This Government has gone soft on crime, making it harder to send people to prison and easier for them to get out.
Its sympathy now rests with the criminals.
I can promise you that should I become Prime Minister, my priorities will be different.
Before I entered politics I was a Crown Prosecutor. I prosecuted hundreds of men and women, some of whom had done the worst things one person can do to another.
Assaults, rapes, murders.
I’m concerned the Government is slashing the prison population by a third, without any plan to lower the crime rate first.
They should be aiming for a third fewer victims but instead their focus is on offenders.
It concerns me, and it should concern you, that this Government has let a number of serious, violent offenders be housed at the same address as vulnerable children.
And it concerns me, and probably you, that this Government puts more emphasis on compassion for offenders than for victims.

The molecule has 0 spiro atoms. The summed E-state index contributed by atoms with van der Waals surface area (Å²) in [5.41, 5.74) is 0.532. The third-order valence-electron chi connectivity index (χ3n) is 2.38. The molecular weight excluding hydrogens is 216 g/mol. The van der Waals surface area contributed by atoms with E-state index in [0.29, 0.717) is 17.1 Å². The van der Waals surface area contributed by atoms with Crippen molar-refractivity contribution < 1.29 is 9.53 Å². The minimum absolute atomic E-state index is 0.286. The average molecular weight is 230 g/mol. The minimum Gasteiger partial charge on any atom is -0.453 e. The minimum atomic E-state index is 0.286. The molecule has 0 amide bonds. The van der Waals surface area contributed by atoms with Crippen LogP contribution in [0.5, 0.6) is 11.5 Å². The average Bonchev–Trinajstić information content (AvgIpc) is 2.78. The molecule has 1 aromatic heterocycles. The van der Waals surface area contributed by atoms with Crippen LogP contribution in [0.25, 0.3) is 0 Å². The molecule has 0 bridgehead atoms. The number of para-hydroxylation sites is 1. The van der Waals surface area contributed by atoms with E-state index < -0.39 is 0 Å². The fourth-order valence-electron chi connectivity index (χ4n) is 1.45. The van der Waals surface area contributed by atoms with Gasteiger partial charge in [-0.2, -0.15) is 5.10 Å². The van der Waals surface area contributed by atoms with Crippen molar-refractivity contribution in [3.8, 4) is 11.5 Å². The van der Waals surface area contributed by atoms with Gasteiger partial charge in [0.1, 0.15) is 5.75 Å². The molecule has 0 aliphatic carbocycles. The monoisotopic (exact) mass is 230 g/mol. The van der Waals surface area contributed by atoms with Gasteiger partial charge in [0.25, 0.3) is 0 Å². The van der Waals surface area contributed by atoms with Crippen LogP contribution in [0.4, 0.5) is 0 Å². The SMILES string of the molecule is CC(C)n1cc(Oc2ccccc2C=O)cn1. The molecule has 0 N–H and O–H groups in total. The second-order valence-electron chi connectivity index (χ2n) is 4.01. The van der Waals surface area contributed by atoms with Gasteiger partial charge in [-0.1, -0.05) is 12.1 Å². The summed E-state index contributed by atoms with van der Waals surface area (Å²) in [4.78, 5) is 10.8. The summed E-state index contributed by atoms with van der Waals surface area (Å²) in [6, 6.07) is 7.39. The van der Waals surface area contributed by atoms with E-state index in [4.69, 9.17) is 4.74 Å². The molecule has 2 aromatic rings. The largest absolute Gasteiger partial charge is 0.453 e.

We need to remain tough on people who commit crime, we need to prevent it happening in the first place and we need to reduce reoffending.
We’re already putting forward new ideas to make that happen including our medicinal cannabis bill and the appointment of Paula Bennett as our Spokesperson for Drug Reform.
Deterrence and treatment should go hand in hand. It makes sense and a National Government will make it happen.
We support increased investment in rehabilitation but we also support tough penalties for dealers and necessary powers for Police to combat drugs.
And we will keep championing the Social Investment Approach to Justice which allows us to use data and analytics to identify the best intervention points to prevent crime.
It’s about wise interventions to stop crime happening in the first place.
It isn’t going softer on criminals; it isn’t reducing sentences; and it isn’t letting people out earlier.